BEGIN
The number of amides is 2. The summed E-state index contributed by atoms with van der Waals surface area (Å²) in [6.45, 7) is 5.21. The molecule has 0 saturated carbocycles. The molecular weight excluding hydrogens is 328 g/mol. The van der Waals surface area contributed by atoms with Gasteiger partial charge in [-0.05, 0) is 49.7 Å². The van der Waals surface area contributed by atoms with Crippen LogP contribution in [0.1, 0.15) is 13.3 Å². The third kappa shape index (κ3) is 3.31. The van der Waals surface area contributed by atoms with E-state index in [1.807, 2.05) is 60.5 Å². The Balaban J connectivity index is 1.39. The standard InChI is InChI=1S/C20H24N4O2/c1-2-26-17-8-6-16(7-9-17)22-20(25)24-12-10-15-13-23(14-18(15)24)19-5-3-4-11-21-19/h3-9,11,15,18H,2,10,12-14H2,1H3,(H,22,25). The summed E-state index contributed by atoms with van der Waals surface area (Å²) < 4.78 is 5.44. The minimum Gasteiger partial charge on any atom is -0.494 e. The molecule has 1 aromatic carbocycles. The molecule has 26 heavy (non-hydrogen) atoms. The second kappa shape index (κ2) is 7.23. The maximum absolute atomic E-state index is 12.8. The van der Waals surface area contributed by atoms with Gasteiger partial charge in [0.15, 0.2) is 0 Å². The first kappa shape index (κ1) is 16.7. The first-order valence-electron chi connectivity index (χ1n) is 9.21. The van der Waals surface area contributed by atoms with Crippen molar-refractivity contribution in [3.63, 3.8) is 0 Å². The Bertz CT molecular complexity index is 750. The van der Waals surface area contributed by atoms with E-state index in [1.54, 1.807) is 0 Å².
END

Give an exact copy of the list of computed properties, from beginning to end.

The number of amides is 2. The summed E-state index contributed by atoms with van der Waals surface area (Å²) in [6.45, 7) is 5.21. The molecule has 0 saturated carbocycles. The molecular weight excluding hydrogens is 328 g/mol. The van der Waals surface area contributed by atoms with Gasteiger partial charge in [-0.05, 0) is 49.7 Å². The van der Waals surface area contributed by atoms with Crippen LogP contribution in [0.1, 0.15) is 13.3 Å². The third kappa shape index (κ3) is 3.31. The van der Waals surface area contributed by atoms with E-state index in [1.807, 2.05) is 60.5 Å². The Balaban J connectivity index is 1.39. The standard InChI is InChI=1S/C20H24N4O2/c1-2-26-17-8-6-16(7-9-17)22-20(25)24-12-10-15-13-23(14-18(15)24)19-5-3-4-11-21-19/h3-9,11,15,18H,2,10,12-14H2,1H3,(H,22,25). The summed E-state index contributed by atoms with van der Waals surface area (Å²) < 4.78 is 5.44. The minimum Gasteiger partial charge on any atom is -0.494 e. The molecule has 1 aromatic carbocycles. The molecule has 26 heavy (non-hydrogen) atoms. The second kappa shape index (κ2) is 7.23. The maximum absolute atomic E-state index is 12.8. The van der Waals surface area contributed by atoms with Gasteiger partial charge in [0.15, 0.2) is 0 Å². The first kappa shape index (κ1) is 16.7. The first-order valence-electron chi connectivity index (χ1n) is 9.21. The van der Waals surface area contributed by atoms with Crippen molar-refractivity contribution in [3.63, 3.8) is 0 Å². The Bertz CT molecular complexity index is 750. The van der Waals surface area contributed by atoms with E-state index in [1.54, 1.807) is 0 Å².